My sister and I planned to go there for a picnic today. She booked a day off work and I went along to  my local  shop “Koza Extra” for crusty rolls, yoghurt and all picnic delights. I’d often put in my diary to join BCTV volunteers on cold mornings to clear brambles and prune holly. Hmm. There’s a bird habitats’ walk there on  Saturday, 30th April …8am yep 8a.m.  You must book  with Friends of Coldfall Wood.

                        We started our jaunt in Barrenger Road and I found the alleyway leading into the coolest pleasantest green canopied, leaf-moulded secret garden but of course not secret as it’s inhabited by friendly dog-walkers. The place is the same as in the fifties according to my memory. Yes,  the BCTV  volunteers have cleared and chopped but the essence is there; the wooden bridges over tiny brown brooks, tree after tree, nettles, holly, blue bells and ‘Lovers Lawn’. Lovers Lawn is having plenty of TLC as the grass is parched in places. Lovers Lawn ,eh?

   We picnic-ed. We dined on shrimp and plenty of cheese wrapped up in a plastic foil!

 Trotting on we found the unmarked way into the vast playing fields backing Barrenger Road. Oh my! Massive lush green grounds. Only a couple of boys were kicking balls. It is Easter holiday so I expected all the estate kids out but is the estate full of youngsters? I don’t know.It is a quiet quiet place cut off from shops and main roads. Soon the terraces will be called cottages as the outward appearances of the houses are only diferent from the stock 1950s look  by double-glazed windows, and modern white doors in some cases.

 Well much of that playing field was a council dump in the fifties and marsh flowers grew in abundance with huge scary teasels, hollyhocks, and blackberries amongst burning coke slag and rubber stench. In the background we’s see the crematorium chimney chuck out its smoke as the fields back onto the huge St Pancras and Islington Cemetery. Further away across the dump in days of yore, there were remnants of apple orchards and ruins of pigsties.  Ah those days! It was a dump as in “Stig of the Dump”. It was the urban  scenery for “Kes” .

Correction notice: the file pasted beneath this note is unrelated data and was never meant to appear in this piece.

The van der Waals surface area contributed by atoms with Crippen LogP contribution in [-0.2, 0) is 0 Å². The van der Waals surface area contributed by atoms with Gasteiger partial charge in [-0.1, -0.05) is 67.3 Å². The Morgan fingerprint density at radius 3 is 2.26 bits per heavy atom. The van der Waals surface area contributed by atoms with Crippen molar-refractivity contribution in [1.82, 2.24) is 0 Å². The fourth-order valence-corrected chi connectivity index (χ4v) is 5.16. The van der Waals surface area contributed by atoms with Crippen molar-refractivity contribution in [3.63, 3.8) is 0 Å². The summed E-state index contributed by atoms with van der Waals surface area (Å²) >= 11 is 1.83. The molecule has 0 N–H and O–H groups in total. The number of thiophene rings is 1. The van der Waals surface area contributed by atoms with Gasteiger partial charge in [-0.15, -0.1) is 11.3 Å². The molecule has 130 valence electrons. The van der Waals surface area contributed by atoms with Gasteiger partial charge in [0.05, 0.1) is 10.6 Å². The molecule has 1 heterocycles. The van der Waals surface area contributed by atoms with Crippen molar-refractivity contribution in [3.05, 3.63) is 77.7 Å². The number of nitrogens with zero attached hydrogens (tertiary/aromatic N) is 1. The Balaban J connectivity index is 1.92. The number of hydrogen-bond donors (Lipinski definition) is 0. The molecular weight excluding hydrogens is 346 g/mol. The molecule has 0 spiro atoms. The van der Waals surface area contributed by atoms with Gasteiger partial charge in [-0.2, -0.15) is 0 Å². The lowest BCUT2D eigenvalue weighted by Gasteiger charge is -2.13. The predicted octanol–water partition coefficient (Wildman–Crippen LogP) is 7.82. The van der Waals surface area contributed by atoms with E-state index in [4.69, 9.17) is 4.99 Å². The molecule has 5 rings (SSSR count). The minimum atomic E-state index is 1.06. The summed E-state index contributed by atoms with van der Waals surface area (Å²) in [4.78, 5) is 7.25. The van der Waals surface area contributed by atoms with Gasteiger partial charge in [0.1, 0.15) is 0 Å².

We checked that our memories of places were correct, by noting  the grave markers through the fences, saw the bricks and rubbish brazen on the cracked dry ground where grass struggled to disguise it, saw the big dip where dad used to chop firewood from huge tree trunks from where? I used to go with him on Saturday mornings in my Gipsy flared skirt and my wellies. Another sister used to be a great runner. She’s say to me “Stay there. I’m just gonna run round the field.” Well in those days bigger siblings ruled. I’d hug her cardigan, watch her run far away, be very afraid in case the open expanse of sky fell down on me and be terrified of the giant teasels. I never let on or she’d call me a scaredy cat in public. Shame. There was another time when we ventured too near the cemetery end and a boy joined us from nowhere. He was exposed but I thought it was a pink hammer. (!) My older sister was in charge of me and directed whispered stage-asides, “Walk faster”.  When he finally left us and I was quite shaking with an unknown fear and from walking and breathing quickly, my stern sister told me the hammer was his willy and don’t say a word to mum or we’ll never be allowed to the dump again. Imagine, home from school, Popeye on telly, peanut butter sandwiches and “Mum, can we go and play over the dump?”  “Keep together and don’t stay long”. That must have been when she made more babies!

   Today my sister and I checked her old route to school, then called William Grimshaw, now the Fortismere School. There were slight changes to the path as various buildings had encroached into the Woods. We decided to check the 4 houses we lived in on the estate. Oh my! No. 107 was where we had the chimney fire: Errgh bad memory. No 35 was where Marguerite daisies flourished. No 100 was the house of nightmares with weird neighbours. The door was open. We bravely went up to the mother of the house which stank like Theatre Royal Stratford  east. Four kiddies hung around her and  the stairs just as we hung around our fat mum whenever she answered the door. We were not invited in. That would have been a bonus.   There was more to say but Corrie’s on.

O Heavenly day!